Subject: Italy via Trafalgar Tours?

>On ourfirst trip to Italy we spent about 10 days there, 5 days in Rome then the train to Florence and 4 days there. The train is fast and easy.>

This type of trip is an excellent idea. You can take this group's word for it, that if you base yourself in these two cities, you might not really need a formal guide all the time. The train along the line Rome/Florence/Bologna is fast, easy, and frequent, (it runs at least every couple of hours.) By spending 4 or 5 days in each of these areas, you will have tasted Italy well, without feeling like you are being starved with incredible food lying all around you just out of arm's length. Trying to see too much, on too tight a schedule will only frustrate you, and leave you hungry.

To amplify this idea, you might consider a day trip out of Rome to some place like Ostia Antica, the site of an ancient Roman city, whose ruins are compared favorably to those of Pompei. A day trip like this, with guide, can easily be arranged through a local travel agency (or even American Express,) or maybe through your hotel.

If you plan on 5 or 6 days in Florence, you could easily take a day trip to Siena (autobus is more efficient in this case than the train,) or even a day trip to Bologna which is my favorite real city in Italy. Both are just an hour away from Florence by easy public transportation. Again, your hotel could easily help you with these arrangements; train and bus travel in Italy is very easy and fast. They could also arrange a day trip, by private tour company most likely, to a place like San Gimignano, if that kind of foray into the Tuscan countryside interests you. San Gimignano is perhaps the most heavily touristed hill town in Italy, and the charm of the place suffers somewhat from the sheer volume of day-trippers, but again there is a reason for its popularity. It is uncommonly picturesque, and the are several notable sights of interest. Visiting the museums, the fort, the duomo (with fantastic frescoes), climbing the bell tower, enjoying the street musicians and the beauty of the piazza della Cisterna-- all could easily occupy an entire day.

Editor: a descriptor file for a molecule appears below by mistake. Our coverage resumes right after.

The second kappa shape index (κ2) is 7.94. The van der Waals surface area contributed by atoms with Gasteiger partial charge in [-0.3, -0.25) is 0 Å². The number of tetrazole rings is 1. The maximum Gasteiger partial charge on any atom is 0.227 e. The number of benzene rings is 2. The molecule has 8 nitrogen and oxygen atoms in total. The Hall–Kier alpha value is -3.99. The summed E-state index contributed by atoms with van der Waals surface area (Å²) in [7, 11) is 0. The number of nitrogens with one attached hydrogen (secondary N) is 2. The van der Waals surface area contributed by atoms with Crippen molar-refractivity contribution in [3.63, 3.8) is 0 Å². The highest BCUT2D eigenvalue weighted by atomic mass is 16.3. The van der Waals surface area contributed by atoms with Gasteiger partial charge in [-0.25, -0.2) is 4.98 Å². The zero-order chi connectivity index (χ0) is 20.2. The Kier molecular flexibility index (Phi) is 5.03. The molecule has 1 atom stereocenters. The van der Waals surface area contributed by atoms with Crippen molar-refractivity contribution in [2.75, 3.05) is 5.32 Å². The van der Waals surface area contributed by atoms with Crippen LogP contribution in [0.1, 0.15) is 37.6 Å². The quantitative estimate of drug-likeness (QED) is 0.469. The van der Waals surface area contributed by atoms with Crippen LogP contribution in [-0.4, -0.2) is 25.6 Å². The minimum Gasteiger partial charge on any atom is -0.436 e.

And if it were to make things easier on you, day-guides can be hired in any of these places. Last October, I used the services of a day-guide in Florence to walk us around and explain some of Florentine history at a different level than that found in the usual guide books. It was very worthwhile.

This type of trip to Italy CAN be done on your own if you choose. The perspective of it, from planning it to doing it, is just a little different, and would require just a little bit more effort. But it would probably be much more satisfying than being carted around on a motorcoach and given a few half-days here and there to try to appreciate this rich, marvelous country. Of course, there would be no shortage of help and advice from this list.

I recognize that for many on their first trip to Italy, Venice is a must. This is entirely understandable. Adjustments can always be made to any suggested itineraries to include a couple of days in Venice. It is a relatively easy train ride from Florence, with perhaps a change in Bologna, (where you could stop for a day!) Joel